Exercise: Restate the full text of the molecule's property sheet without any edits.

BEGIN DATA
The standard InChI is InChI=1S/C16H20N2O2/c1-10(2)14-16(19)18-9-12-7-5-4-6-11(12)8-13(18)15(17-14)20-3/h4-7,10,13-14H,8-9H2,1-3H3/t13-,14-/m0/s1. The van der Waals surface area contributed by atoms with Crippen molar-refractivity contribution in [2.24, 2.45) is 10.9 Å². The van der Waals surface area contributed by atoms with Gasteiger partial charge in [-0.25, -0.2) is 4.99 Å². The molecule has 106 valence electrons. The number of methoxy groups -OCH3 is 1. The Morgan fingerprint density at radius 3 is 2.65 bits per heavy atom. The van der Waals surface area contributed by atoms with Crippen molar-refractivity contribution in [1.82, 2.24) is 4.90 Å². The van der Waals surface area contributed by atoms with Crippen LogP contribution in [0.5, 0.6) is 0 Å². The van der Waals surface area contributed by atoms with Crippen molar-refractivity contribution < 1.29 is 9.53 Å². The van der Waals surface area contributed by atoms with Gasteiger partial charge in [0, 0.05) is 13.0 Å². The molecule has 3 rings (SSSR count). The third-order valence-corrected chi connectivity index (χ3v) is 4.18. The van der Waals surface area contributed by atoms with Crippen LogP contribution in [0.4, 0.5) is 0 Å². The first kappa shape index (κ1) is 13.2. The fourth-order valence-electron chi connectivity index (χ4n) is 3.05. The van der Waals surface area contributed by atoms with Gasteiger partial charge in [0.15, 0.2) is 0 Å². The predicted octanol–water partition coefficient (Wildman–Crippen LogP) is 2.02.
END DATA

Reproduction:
The standard InChI is InChI=1S/C16H20N2O2/c1-10(2)14-16(19)18-9-12-7-5-4-6-11(12)8-13(18)15(17-14)20-3/h4-7,10,13-14H,8-9H2,1-3H3/t13-,14-/m0/s1. The van der Waals surface area contributed by atoms with Crippen molar-refractivity contribution in [2.24, 2.45) is 10.9 Å². The van der Waals surface area contributed by atoms with Gasteiger partial charge in [-0.25, -0.2) is 4.99 Å². The molecule has 106 valence electrons. The number of methoxy groups -OCH3 is 1. The Morgan fingerprint density at radius 3 is 2.65 bits per heavy atom. The van der Waals surface area contributed by atoms with Crippen molar-refractivity contribution in [1.82, 2.24) is 4.90 Å². The van der Waals surface area contributed by atoms with Crippen LogP contribution in [0.5, 0.6) is 0 Å². The van der Waals surface area contributed by atoms with Crippen molar-refractivity contribution < 1.29 is 9.53 Å². The van der Waals surface area contributed by atoms with Gasteiger partial charge in [0, 0.05) is 13.0 Å². The molecule has 3 rings (SSSR count). The third-order valence-corrected chi connectivity index (χ3v) is 4.18. The van der Waals surface area contributed by atoms with Crippen LogP contribution in [0.4, 0.5) is 0 Å². The first kappa shape index (κ1) is 13.2. The fourth-order valence-electron chi connectivity index (χ4n) is 3.05. The van der Waals surface area contributed by atoms with Gasteiger partial charge in [0.15, 0.2) is 0 Å². The predicted octanol–water partition coefficient (Wildman–Crippen LogP) is 2.02.